One of my oldest friends has been sending me music recommendations for more than ten years, just with a little, “You will like this,” or “This’ll make you laugh.” I have another friend who sends me film reviews and another who sends me amazing cat memes.
It’s such a small thing, but letting your friends know that something you saw made you think of them, is an easy way of making our friends feel valued. I’m definitely wanting to do more of this year.
Remember Details about their Life
After a big crisis in someone’s life, set a weekly reminder on your phone to check in. Even if it’s just a quick call, or a text. People need to know you’re thinking of them, and if they DO need support, they’ll know you’re there for them.
I’ve given up feeling like it’s a personal failure to not remember these things unprompted. So now I have important dates marked in my diary – friends’ birthdays, interviews, medical appointments or just a, “check in on X” once a month if nothing else.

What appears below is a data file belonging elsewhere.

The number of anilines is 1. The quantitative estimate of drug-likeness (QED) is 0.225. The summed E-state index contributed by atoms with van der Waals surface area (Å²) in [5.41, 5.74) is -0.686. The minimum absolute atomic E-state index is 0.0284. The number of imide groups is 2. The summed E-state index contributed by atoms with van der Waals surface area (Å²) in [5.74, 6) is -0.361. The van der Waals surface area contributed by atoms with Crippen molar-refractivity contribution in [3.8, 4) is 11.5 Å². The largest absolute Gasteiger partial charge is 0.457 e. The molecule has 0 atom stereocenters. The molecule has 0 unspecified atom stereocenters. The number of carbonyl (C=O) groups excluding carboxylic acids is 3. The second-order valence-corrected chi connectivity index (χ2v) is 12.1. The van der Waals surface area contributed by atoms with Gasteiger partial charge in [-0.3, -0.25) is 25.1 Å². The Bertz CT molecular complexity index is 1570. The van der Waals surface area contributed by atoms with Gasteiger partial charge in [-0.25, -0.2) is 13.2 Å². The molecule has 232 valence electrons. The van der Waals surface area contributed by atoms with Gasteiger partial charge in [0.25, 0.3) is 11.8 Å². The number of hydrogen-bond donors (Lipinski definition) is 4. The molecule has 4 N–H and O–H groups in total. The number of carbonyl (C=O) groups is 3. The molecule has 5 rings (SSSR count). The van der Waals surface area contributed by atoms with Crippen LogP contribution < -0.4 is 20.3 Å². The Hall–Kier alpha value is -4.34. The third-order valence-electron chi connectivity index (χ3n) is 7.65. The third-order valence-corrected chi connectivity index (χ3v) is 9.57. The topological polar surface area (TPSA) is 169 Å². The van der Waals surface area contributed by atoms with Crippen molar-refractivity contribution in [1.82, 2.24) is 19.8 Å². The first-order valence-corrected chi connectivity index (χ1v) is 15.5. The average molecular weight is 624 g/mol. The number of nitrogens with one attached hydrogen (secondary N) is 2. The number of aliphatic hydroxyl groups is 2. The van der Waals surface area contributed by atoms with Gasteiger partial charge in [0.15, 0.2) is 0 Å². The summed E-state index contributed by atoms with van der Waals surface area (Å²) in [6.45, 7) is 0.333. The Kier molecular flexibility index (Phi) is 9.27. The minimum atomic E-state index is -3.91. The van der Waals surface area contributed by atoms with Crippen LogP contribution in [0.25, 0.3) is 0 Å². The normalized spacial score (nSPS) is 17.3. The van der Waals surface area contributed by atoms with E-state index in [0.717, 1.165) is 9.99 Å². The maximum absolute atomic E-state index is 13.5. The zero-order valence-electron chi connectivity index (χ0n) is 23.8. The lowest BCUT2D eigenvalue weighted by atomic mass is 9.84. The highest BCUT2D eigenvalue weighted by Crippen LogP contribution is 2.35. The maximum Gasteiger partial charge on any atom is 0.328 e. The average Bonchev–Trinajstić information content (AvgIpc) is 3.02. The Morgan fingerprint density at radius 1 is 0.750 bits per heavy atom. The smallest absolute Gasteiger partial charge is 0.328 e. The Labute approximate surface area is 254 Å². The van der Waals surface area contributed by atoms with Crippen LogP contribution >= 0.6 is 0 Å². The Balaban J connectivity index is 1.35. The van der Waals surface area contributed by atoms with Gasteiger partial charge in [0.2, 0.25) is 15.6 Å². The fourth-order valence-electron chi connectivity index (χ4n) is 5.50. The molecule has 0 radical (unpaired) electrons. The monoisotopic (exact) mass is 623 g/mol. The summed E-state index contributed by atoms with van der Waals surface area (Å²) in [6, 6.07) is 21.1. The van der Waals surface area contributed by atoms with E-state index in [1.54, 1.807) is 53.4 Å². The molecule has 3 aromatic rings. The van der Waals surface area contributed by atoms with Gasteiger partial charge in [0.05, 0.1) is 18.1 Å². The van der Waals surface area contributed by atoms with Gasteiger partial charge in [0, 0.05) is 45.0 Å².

It might only be a little thing, but it might also give someone a little comfort. It’s an easy way to be a better friend.
Support Friends’ Projects
Sometimes I’m guilty of watching a friend’s new project and wishing them well. Sometimes I don’t even do that – I just wish them well in my head. I just think, “How great, I hope that goes well.”
But if you want to know how to be a better friend, try actually supporting them. I’ll mean to donate to that campaign, but never quite get around to it because life’s busy and… you know. We forget this stuff.
During the coming year, I’m going to make the effort to consistently support my friend’s projects. That might be donating to their GoFundMe, showing up to a hockey match, or just sharing their new business with my Facebook friends. I want to be a cheerleader for my friends and the amazing things they do.
Send a Care Package
Lots of us have friends who live in other parts of the country. If you have a distant friend who’s going through a hard time, a care package can mean the world. I do this from time to time for friends who are struggling with health issues, or depression. What you put in depends on your friend’s interests (and your budget).